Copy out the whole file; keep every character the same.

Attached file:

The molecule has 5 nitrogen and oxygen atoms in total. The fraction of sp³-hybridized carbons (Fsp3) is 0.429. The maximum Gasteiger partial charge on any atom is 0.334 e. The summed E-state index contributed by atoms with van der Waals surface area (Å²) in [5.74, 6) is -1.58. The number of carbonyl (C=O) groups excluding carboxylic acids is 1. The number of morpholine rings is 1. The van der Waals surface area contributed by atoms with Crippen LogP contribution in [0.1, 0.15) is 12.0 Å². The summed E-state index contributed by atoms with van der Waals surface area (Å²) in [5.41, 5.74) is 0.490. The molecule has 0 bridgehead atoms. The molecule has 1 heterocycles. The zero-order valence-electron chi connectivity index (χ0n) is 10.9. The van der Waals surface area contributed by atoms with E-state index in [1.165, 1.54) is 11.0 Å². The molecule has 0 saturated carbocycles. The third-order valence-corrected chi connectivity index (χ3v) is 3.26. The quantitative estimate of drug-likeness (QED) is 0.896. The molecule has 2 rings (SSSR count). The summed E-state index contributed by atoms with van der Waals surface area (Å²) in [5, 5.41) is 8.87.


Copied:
The molecule has 5 nitrogen and oxygen atoms in total. The fraction of sp³-hybridized carbons (Fsp3) is 0.429. The maximum Gasteiger partial charge on any atom is 0.334 e. The summed E-state index contributed by atoms with van der Waals surface area (Å²) in [5.74, 6) is -1.58. The number of carbonyl (C=O) groups excluding carboxylic acids is 1. The number of morpholine rings is 1. The van der Waals surface area contributed by atoms with Crippen LogP contribution in [0.1, 0.15) is 12.0 Å². The summed E-state index contributed by atoms with van der Waals surface area (Å²) in [5.41, 5.74) is 0.490. The molecule has 0 bridgehead atoms. The molecule has 1 heterocycles. The zero-order valence-electron chi connectivity index (χ0n) is 10.9. The van der Waals surface area contributed by atoms with E-state index in [1.165, 1.54) is 11.0 Å². The molecule has 0 saturated carbocycles. The third-order valence-corrected chi connectivity index (χ3v) is 3.26. The quantitative estimate of drug-likeness (QED) is 0.896. The molecule has 2 rings (SSSR count). The summed E-state index contributed by atoms with van der Waals surface area (Å²) in [5, 5.41) is 8.87.